When I first heard Arkells’ song Leather Jacket back in 2014 I added it to my “Indie & Alternative” playlist due to the quirky nature of it. Fast forward a few years and that track had been joined by a couple of their others on my playlist but I hadn’t actually taken the time to listen to everything they’d done.
That changed when I was listening to their latest album one morning and, after working through their back catalogue after it, I was impressed enough that I thought I’d check if they were touring. It turned out that they were both on tour and playing at King Tut’s in Glasgow just a few weeks later. I was surprised that tickets were still available for just £10 and snapped up a pair. Even though it was on a Sunday night, I couldn’t believe my luck!
The venue was a place I’d never actually made it to, though I’d bought tickets to see Haim there years before. They had also been playing on a Sunday night and despite buying the tickets well in advance, I ended up having to fly down to London for a conference that afternoon so I reluctantly passed them on to a friend.
It doesn’t take much knowledge of the Glasgow music scene to know that King Tut’s is a storied venue, where countless bands have cut their teeth before going on to require far a far bigger stage. With that in mind, I was looking forward to seeing Arkells play there – I thought a cosy venue would suit their style.
On the night, the line outside moved reasonably quickly and we were inside over an hour before the main act was due on. When we got upstairs to the stage area it was already rammed with people and, even if it hadn’t seen that the gig was a sell out on a sign at the door it would have been obvious by the turnout.
As we’d filtered in the doors I observed that there was a wide collection of demographics surrounding us, with people of all ages and, seemingly, all accents. I also noted that there were a lot of Canadians in the crowd – some carrying maple leaf flags, some wearing hockey shirts. I thought it was pretty cool that they’d come out to see a band from back home.
The support band, Felix Hagan & the Family, were both surreal and great fun. I had never heard of them before but they evidently had enthusiastic fans who belted out the choruses along with the band. The two backing singers whipped up the crowd with a distinct set of quirky dances that went with each song. The area in front of the stage became a sea of reciprocated arm movements and it was pretty hilarious to witness!
I commented to Carol that the group were like Butlins’ Redcoats who had moved on to form a band, such was their stage presence and command of the crowd before them. I don’t mean that in a disparaging way, it was just an observation of how they had crowd participation nailed and I enjoyed their contribution.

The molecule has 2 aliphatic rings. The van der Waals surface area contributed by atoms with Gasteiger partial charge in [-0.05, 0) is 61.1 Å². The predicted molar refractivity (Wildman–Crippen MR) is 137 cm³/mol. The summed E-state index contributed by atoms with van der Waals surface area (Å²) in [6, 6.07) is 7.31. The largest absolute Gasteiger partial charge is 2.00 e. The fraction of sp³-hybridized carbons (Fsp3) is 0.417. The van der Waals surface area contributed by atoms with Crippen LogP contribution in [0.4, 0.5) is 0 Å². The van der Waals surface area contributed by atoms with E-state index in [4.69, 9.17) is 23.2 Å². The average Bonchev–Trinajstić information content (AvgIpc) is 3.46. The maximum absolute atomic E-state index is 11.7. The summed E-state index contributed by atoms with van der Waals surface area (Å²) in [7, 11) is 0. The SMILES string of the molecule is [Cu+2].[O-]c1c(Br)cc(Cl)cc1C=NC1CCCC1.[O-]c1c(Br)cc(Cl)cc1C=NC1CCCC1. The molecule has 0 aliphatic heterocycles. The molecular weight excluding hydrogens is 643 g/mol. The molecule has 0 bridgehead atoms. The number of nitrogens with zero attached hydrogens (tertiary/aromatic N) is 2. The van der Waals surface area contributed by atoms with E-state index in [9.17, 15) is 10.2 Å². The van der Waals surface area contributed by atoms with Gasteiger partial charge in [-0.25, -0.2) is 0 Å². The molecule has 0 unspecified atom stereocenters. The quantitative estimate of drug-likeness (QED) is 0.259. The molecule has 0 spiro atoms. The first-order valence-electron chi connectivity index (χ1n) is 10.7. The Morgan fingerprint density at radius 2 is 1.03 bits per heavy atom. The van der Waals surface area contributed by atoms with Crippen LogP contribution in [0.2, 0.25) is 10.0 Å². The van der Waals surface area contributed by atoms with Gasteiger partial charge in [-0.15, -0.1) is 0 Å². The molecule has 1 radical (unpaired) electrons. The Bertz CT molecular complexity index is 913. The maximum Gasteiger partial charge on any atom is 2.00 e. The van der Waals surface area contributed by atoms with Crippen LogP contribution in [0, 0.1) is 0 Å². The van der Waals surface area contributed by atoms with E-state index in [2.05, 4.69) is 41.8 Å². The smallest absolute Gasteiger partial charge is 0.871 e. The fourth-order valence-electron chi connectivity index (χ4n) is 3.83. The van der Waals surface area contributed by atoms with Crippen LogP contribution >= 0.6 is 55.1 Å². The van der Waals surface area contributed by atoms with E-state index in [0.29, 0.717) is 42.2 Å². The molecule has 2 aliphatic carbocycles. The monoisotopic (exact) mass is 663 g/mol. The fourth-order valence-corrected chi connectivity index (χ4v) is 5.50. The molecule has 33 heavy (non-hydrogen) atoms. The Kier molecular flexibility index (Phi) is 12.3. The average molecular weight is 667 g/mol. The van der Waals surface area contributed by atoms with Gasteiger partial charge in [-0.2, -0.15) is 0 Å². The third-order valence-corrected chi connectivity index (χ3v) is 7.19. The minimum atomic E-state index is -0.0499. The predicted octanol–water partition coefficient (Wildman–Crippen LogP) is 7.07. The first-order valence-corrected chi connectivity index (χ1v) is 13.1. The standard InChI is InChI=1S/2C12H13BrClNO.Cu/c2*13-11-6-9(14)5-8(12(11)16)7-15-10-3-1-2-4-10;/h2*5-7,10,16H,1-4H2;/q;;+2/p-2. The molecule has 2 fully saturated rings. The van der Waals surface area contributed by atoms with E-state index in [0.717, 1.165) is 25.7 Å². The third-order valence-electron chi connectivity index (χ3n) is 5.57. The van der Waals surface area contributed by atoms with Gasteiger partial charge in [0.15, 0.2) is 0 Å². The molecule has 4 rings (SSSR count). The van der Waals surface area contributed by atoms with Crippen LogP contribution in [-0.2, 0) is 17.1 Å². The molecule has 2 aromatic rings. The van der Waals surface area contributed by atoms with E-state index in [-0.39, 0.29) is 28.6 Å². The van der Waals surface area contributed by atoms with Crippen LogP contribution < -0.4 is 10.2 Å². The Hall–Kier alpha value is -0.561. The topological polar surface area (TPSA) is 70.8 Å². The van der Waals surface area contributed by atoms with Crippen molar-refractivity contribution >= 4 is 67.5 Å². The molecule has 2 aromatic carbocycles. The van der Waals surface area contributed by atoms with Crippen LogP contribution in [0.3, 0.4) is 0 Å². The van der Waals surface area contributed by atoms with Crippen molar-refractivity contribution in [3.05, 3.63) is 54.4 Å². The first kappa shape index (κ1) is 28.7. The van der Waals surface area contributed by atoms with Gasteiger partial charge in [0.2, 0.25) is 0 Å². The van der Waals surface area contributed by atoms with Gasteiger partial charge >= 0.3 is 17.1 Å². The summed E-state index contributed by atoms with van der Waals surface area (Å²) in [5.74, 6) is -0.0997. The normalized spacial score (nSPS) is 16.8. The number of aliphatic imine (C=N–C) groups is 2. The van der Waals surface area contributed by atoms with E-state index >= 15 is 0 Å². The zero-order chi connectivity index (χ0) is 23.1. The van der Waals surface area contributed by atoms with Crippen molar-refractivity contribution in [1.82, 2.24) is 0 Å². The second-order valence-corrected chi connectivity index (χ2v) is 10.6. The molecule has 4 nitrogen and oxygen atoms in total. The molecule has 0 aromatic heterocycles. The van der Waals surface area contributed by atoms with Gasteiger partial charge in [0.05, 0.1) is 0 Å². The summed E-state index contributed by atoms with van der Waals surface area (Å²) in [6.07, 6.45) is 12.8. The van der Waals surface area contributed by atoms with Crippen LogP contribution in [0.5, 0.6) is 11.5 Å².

Once they were done it wasn’t much of a wait before a throbbing baseline indicated that Arkells were about to take the stage and, wow, what an opener! Beginning with Relentless, a track from their new album they threw everything into it before moving seamlessly into Leather Jacket.
I was surprised that they went for that one early on, but it had slipped my mind that they had several albums to pull from and the next hour was filled with a solid selection of crowd-pleasers.
Max, the frontman, had an intoxicating personality and at one point made his way through the crowd before performing a number from up the back. This kind of thing always makes me nervous that something is going to go badly wrong, but the crowd were good sports and he got away with it!
As they worked through the set I was pleasantly surprised at how many of the numbers I remembered from infrequent listening and there were a few that I could easily sing along to. There was definitely more energy in experiencing them live, though – each song definitely had more punch than they did on a Spotify stream.
Unfortunately, all too soon we had to leave for the last train home and the band were probably still fifteen minutes away from finishing. Such is the way with a Sunday night gig in Glasgow and it was disappointing to have to leave early.
Recently I saw an online advert for the Foo Fighters playing at “Glasgow Summer Sessions” next year. I’ve never seen them live so I clicked through to learn more about the ticket prices but when I saw there were “payment plans” listed I just shrugged and closed the browser tab.
Somehow I resent paying a ridiculous amount to see a band playing in a field somewhere when there are so many more intimate venues right in the city where I can enjoy live music for a fraction of the price. Given how good they are, I doubt I’ll see Arkells playing King Tut’s again, but I’m certain they won’t be the last band I see in there.